Raw Cookie Dough Poses E. Coli Danger

Raw cookie dough poses dangers because of the sometimes-deadly E. coli food borne illness. As a matter-of-fact, researchers tracing illnesses found that a significant number originated with E. coli and uncooked, pre-packaged cookie dough.

It seems that the raw, ready-to-bake cookie dough can be riddled with pathogens such as E. coli, said MSNBC, citing an emerging study by the U.S. Centers of Disease Control and Prevention (CDC), The New York Daily News reported.

Researchers looking into national E. coli outbreaks found that of 77 illnesses in 30 states, a habit of consuming raw, pre-packaged cookie dough was to blame; of these 77, 35 people required hospitalization, said The Daily News. Additional research into the specific eating habits of those who fell ill revealed that of 36 of those sickened, cookie dough was confirmed to be to blame in every case.

“What our report shows is that you shouldn’t eat cookie dough raw, no matter where it comes from,” said the report’s lead author Dr. Karen Neil a medical epidemiologist, wrote The Daily News. “It’s supposed to be baked,” Dr Neil added.

The team discovered the E coli pathogen in samples they collected from the manufacturing plants, according to findings published in the journal Clinical Infectious Diseases, said The Daily News. The findings led to a massive recall of 3.6 million packages of cookie dough “of an unidentified brand,” said The Daily News.

The team could not determine which specific ingredient, or what part of the manufacturing process, caused the contamination; however, they believe the issue could be in the flour, which is not subject to the same processes as eggs, molasses, sugar, baking soda, and margarine, and might have been tainted with pathogens, according to The Daily News.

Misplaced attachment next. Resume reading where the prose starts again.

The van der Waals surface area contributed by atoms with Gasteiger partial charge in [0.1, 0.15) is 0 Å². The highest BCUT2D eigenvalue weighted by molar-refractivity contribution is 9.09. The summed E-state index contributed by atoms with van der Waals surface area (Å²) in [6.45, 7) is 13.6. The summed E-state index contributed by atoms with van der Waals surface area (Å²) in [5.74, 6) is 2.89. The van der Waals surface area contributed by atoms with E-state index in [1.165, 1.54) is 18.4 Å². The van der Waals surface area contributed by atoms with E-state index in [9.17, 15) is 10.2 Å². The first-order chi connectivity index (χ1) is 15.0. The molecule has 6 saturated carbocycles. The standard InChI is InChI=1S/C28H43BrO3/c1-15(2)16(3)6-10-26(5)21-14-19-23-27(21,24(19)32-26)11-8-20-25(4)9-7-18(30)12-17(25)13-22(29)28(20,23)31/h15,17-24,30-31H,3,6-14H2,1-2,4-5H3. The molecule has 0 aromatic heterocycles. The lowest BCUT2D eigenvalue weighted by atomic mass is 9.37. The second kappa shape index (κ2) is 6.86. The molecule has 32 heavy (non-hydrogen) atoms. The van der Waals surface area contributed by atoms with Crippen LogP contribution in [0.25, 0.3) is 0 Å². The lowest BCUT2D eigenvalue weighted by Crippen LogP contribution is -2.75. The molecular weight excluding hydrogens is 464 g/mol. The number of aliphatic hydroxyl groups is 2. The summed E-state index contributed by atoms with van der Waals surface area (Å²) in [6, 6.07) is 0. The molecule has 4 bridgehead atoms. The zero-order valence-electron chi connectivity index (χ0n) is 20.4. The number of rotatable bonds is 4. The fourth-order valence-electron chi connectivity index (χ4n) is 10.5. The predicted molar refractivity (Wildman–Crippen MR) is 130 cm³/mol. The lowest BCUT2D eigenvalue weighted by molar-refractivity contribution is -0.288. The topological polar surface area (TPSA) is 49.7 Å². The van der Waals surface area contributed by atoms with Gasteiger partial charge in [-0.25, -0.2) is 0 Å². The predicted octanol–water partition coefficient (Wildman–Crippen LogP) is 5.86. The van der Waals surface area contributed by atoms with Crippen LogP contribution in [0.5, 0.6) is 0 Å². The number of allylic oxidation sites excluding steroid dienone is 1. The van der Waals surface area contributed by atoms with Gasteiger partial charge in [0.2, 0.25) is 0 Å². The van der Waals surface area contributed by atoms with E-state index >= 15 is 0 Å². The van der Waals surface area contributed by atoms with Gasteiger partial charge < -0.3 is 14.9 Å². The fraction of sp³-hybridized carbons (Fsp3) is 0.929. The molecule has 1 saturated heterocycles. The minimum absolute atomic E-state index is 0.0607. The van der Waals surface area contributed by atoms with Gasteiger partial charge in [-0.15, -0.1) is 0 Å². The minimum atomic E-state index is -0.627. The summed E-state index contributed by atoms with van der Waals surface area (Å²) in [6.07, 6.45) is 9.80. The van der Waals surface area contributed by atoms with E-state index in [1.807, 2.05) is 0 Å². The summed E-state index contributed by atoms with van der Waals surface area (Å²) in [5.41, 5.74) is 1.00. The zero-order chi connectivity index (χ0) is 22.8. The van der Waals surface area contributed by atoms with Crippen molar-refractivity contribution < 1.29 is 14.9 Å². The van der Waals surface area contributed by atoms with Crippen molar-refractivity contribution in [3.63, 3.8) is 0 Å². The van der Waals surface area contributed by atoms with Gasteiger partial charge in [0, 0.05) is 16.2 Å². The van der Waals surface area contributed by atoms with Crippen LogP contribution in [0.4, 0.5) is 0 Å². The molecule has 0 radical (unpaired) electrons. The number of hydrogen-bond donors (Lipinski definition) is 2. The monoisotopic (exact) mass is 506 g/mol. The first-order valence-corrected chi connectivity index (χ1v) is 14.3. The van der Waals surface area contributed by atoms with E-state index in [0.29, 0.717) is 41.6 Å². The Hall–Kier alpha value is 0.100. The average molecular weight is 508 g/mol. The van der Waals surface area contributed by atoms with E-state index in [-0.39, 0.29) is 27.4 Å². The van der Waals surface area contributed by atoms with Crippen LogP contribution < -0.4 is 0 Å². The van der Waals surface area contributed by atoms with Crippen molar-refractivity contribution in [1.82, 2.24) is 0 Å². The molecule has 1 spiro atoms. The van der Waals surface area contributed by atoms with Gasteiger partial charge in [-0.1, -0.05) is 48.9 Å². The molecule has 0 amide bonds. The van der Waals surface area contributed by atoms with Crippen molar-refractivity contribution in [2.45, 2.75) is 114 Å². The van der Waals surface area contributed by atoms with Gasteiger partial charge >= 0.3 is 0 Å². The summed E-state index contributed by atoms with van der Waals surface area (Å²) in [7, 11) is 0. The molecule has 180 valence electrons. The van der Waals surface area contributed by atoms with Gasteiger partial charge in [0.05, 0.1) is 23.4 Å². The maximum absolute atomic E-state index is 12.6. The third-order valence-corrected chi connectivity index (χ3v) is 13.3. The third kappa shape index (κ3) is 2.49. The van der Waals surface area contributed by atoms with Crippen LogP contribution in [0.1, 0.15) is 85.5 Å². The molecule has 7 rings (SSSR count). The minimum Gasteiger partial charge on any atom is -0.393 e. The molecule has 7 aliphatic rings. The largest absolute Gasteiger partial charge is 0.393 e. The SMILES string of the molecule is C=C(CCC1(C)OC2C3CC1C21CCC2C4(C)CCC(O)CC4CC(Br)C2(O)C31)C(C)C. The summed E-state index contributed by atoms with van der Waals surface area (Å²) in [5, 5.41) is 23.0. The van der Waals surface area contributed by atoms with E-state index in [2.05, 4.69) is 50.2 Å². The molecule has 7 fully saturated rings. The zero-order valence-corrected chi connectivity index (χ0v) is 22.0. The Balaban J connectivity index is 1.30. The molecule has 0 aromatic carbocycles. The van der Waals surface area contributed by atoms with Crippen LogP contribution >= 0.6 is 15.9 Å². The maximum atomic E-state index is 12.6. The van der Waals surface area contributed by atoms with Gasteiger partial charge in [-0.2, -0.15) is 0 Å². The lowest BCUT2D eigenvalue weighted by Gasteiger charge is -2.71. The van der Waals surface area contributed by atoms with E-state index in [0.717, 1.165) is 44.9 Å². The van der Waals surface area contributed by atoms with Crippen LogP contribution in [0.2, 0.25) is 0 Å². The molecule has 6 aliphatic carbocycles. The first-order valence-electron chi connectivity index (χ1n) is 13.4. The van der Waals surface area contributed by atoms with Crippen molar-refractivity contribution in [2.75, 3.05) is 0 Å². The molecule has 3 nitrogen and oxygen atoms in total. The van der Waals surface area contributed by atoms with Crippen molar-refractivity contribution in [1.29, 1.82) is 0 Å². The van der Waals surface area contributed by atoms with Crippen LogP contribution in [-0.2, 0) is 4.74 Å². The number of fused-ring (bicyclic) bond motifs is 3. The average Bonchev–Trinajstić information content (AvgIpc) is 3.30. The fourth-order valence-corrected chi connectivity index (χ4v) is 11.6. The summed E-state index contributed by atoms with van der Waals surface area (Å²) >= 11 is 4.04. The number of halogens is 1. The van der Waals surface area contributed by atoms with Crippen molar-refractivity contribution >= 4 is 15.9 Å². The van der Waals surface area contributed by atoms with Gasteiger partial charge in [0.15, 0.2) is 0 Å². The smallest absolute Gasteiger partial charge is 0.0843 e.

According to Dr, Neil, cookie dough in ice cream is safe to consume. “The cookie dough in ice cream was meant to be consumed raw,” Neil noted, The Daily News wrote.

E. coli is a potentially deadly bacterium that can cause bloody diarrhea; dehydration; and, in the most severe cases, kidney failure. The very young, seniors, and persons with weak immune systems are the most susceptible to develop an infection from food borne pathogens.

E. coli are a group of bacteria found in animal intestines and feces. Some strains are needed for digestion; some are harmful, deadly, toxin producing, and may cause severe diarrhea, stomach cramps, and bloody stool. Most seriously, kidney failure and death may occur.

Symptoms generally appear three-four days after exposure, but can take as long as nine days to manifest. The infection sometimes causes hemolytic uremic syndrome (HUS), a serious disease in which red blood cells are destroyed and the kidneys fail. Infants, children, pregnant women, the elderly, and those with compromised immune systems are especially at risk.

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